I enjoy watching rugby, or at least I do when my team, Northampton Saints, win. Okay, I haven’t enjoyed my rugby very much this year! Over recent years, since the advent of the referee saying to the players ‘last play,’ it has become common for the side in possession, if they are winning, to boot the ball high into the stands. The referee then blows the final whistle; job done and four points in the bank. If I could choose one word that I would like to be kicked high into the stands and off the church’s field of play it would be the word ‘senior.’ I just don’t think its a church word. In fact I would go further and suggest that its use represents the ultimate capitulation to a culture that endorses, promotes and celebrates success. Yet, it is a word that is used with some extravagance in the world of the church.
Over the last few weeks I have seen an area bishop described as a ‘senior bishop,’ I have heard a member of general synod being characterized as a ‘senior member of General Synod,’ I received an invitation to a conference to which ‘senior pastors come free.’ And so it goes on: the bishop’s staff is now frequently referred to as ‘the senior team’ and special MBA style (apparently) training is being provided for those identified for senior leadership. For those of a gentle, middle management, disposition escaping the word senior is impossible. It is a word that just won’t be kicked into touch. It should be because it’s a dangerous, toxic, word. It’s a word that begs to be idolized. It’s also a highly secular word. Its close cousins are ambition, status, reward and career. Its closest ecclesial relation is clericalism.
It is true that the church operates on the basis of a hierarchy. But, surely the church’s hierarchy should be based on those old-fashioned notions of vocation, functionality, and (mutual) accountability? I would like to see more stress on these, especially accountability. I also think that the church would be better, healthier, place if bishops, priests and deacons simply focused on being bishops, priests, and deacons fulfilling the basic functions as described in that work of genius: the ordinal. The church’s hierarchy shouldn’t be about seniority because at heart it is a functional hierarchy in which men and women take their place following a sense of calling to a specific ministry; vocation in other words.
Seniority is in many realms regarded as a good in its own right and something to be strived for. Seniority can also be a gift, granted for good and impressive behaviour. Seniority confers status. It is often assumed that those who occupy senior positions have higher powers or greater abilities. Seniority is frequently granted on the basis of perceived success. It is often assumed that those occupying senior roles have a greater ability to develop strategy. No wonder those occupying senior positions frequently want to develop a closed network to advise them, and work with (but in reality for) them. Demarcation, the drawing of non porous borders, and the encouragement of unfettered ambition and pride can be the toxic results of an excessive drive to be regarded as a senior, for seniority is best served through the creation of an exclusive club. Clubs comprised only of seniors are by their nature exclusive, divisive, prone to group think, and possessed by a tendency to protect the club and its interests at all costs.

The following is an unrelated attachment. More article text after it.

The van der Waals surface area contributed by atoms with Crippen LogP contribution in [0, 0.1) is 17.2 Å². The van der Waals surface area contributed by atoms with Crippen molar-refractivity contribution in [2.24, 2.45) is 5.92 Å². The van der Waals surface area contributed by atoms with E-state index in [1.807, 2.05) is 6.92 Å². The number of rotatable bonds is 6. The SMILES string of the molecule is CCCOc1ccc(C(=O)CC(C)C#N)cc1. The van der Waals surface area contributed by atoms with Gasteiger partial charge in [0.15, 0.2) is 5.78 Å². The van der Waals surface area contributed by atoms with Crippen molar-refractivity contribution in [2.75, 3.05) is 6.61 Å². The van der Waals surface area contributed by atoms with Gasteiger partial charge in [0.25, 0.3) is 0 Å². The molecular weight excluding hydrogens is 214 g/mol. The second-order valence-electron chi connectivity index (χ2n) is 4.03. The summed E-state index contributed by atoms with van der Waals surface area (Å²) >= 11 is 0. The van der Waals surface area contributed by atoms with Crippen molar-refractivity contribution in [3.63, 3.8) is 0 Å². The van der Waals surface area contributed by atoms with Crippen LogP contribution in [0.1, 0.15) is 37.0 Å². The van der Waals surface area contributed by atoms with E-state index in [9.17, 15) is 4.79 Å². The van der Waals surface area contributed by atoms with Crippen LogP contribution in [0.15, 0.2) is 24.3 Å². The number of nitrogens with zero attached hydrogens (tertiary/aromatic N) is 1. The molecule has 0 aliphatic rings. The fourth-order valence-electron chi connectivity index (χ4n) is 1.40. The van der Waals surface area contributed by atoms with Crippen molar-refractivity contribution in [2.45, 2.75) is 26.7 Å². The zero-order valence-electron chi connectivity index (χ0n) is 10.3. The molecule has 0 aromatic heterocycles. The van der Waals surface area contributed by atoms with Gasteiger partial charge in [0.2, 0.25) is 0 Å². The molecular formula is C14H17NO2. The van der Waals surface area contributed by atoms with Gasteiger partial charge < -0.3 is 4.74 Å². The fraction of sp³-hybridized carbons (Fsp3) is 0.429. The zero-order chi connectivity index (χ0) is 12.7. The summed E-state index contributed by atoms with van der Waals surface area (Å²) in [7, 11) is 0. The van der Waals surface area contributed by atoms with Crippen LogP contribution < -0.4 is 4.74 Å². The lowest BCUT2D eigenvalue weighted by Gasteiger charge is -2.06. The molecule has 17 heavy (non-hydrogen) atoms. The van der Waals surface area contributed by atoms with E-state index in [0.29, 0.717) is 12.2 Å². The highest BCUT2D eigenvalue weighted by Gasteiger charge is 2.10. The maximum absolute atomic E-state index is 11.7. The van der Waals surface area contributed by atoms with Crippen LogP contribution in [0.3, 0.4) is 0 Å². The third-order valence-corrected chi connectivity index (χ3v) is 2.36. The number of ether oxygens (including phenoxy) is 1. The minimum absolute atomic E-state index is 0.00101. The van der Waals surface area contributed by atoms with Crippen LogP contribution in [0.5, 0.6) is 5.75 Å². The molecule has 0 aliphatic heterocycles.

Matthew 20, 21-28 perhaps reveals the problems of a focus on seniority. Traditionally James, John and their rather pushy mother are presented as suffering from pride, and ambition but what they are really asking for is a place at the top table, one on Jesus’ right the other on his left. Their desire is to be considered senior. No wonder the other apostles are angered. The apostles are supposed to be equal in status. The idea of senior and junior apostles was for Jesus’ contemporaries an anathema. It should be for those of us who continue to walk in the apostolic tradition. The idea of a senior bishop, synod member or pastor is, when seen in the light of this account, silly.
The Rule of Benedict also stands opposed to some modern notions of seniority. Benedict for sure demands a functional hierarchy, but he also insists that virtue, not success, should be the determinant of status within the monastery. Being an abbot, prior or steward isn’t regarded as a reward for success neither does it assume a greater ability to make strategic decisions. In fact Benedict warns against the very idea of the senior team for in Chapter Three of the rule he writes:
‘When any business of importance is to be considered in the monastery, the abbot or abbess should summon the whole community together and personally explain to them the agenda that lies before them…….we have insisted that all the community should be summoned because it often happens that the Lord makes the best course clear to one of the younger members.’
If the church is to flourish and grow, if it is to organize itself in a profoundly counter cultural way, if it is to be outward looking, if it is to minimize the risk of group think and clericalism and, if it really is serious about the well being of its members, then it really does need to kick the word senior off the pitch and high up into the stands.